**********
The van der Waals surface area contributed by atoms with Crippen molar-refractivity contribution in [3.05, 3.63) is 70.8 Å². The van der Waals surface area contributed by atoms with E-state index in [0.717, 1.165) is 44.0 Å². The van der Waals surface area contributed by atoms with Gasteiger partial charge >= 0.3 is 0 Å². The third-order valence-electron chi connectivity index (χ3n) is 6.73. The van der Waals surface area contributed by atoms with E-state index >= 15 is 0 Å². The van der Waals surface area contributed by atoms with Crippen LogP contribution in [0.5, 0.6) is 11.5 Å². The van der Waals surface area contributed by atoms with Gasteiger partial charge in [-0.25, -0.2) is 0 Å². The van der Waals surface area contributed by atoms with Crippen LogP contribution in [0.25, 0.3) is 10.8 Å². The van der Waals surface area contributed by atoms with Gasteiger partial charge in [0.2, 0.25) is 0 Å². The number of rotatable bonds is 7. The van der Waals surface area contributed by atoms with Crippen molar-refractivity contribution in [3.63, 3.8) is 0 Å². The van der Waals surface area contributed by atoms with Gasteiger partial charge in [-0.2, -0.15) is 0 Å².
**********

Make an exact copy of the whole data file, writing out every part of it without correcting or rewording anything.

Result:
The van der Waals surface area contributed by atoms with Crippen molar-refractivity contribution in [3.05, 3.63) is 70.8 Å². The van der Waals surface area contributed by atoms with E-state index in [0.717, 1.165) is 44.0 Å². The van der Waals surface area contributed by atoms with Gasteiger partial charge >= 0.3 is 0 Å². The third-order valence-electron chi connectivity index (χ3n) is 6.73. The van der Waals surface area contributed by atoms with E-state index >= 15 is 0 Å². The van der Waals surface area contributed by atoms with Crippen LogP contribution in [0.5, 0.6) is 11.5 Å². The van der Waals surface area contributed by atoms with Gasteiger partial charge in [-0.25, -0.2) is 0 Å². The van der Waals surface area contributed by atoms with Crippen LogP contribution in [0.25, 0.3) is 10.8 Å². The van der Waals surface area contributed by atoms with Gasteiger partial charge in [0.2, 0.25) is 0 Å². The number of rotatable bonds is 7. The van der Waals surface area contributed by atoms with Crippen molar-refractivity contribution in [3.63, 3.8) is 0 Å². The van der Waals surface area contributed by atoms with Gasteiger partial charge in [-0.2, -0.15) is 0 Å².